The sea we flog today is different. The dragons and whales have disappeared and the possibility that the world is flat instead of round and that we might drop off the edge no longer frightens us. Instead, we have the back of our folding money to inspect-- a sea of mysterious symbols and patterns and images which every citizen today has forgotten the purpose of....

Meanwhile, on a cheerier note: Before you leave, Check Out Sherwood's Railroad Story!

Friday, July 18, 2008

On the Oregon Trail

The Sherwood Historical Society and the Oregon Trail Travelers were together once again at Emigrant Springs. An Old Time Fiddlers convention was going on at the same time so we got acquainted with them as well. As you can see from the photo, June's EZ yet Old-Fashinoned knitting tool was a hit with the kids. (These are from Pocatello.) This photograph of "The Folks" in concert pretty well proves who was in charge.

Friday, July 04, 2008

Hillsboro Judges Just Don't Understand

The Robin Hood Festival float and its crew never looked more splendid than today in the July 4th Parade in Hillsboro. Alas, this year (unlike previous years) we didn't win any ribbons. Most obvious reason: We failed to explain the connection between Robin Hood and George Washington. Friar Tuck did his best. Several times along the parade route he shouted "Robin Hood was George Washington's hero. He was Benjamin Franklin's hero! They had heroes too!" ...but most of the crowd couldn't get it. There truly is an important message to get out there. Next year.

Wednesday, July 02, 2008

Old Town Philosophy

Peter Chausse included Sherwood in his educational walking tour again this year. Historian-Philosophers June Reynolds and Clyde List joined the discussion with Chausse and his students. We discussed "The New Urbanism" at Rudy Olsen Memorial Gas Pump Park, Einstein's Theory of Relativity at the Model Train Exhibit, American Literature ("Mainstreet" by Sinclair Lewis), and horticulture (i.e., Chausse pointing out the amazing variety of trees along the way). Most of the visitors were school teachers interested in the Sherwood Historical Society's success with youth involvement.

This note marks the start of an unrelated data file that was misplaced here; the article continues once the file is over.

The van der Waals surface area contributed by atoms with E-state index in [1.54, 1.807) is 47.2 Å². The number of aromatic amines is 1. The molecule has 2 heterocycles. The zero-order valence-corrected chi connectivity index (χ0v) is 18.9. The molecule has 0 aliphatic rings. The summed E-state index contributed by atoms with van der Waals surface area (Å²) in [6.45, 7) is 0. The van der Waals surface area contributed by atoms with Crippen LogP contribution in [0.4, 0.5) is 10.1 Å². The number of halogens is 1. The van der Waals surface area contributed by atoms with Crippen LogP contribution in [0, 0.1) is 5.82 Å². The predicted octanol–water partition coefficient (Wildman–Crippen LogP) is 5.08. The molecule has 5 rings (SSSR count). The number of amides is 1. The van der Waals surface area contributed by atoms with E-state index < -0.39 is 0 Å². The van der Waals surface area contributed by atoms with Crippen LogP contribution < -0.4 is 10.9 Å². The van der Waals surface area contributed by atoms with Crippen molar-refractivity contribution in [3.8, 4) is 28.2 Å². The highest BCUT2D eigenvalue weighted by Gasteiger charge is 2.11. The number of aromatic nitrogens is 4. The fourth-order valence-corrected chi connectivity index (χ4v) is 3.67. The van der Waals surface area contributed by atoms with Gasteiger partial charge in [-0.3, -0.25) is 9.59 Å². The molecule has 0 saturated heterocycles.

Wednesday, June 25, 2008

Reaching into the Past

Today's game of "Red Rover" at the Heritage Center reminded us of "Snap the Whip," a famous painting by Winslow Homer. Poet Carl Sandburg would no doubt add his famous line: "To a man across a thousand years I offer a handshake. I say to him, 'Brother, make the story short, for the stretch of a thousand years is short!'"Oil Painting by Winslow Homer pieced with 2008 Sherwood Photo. The children are holding hands. In the pieced image, they appear to be reaching across a time boundary.
History Camp Photo pieced with
Homer Painting Courtesy Butler Institute of American Art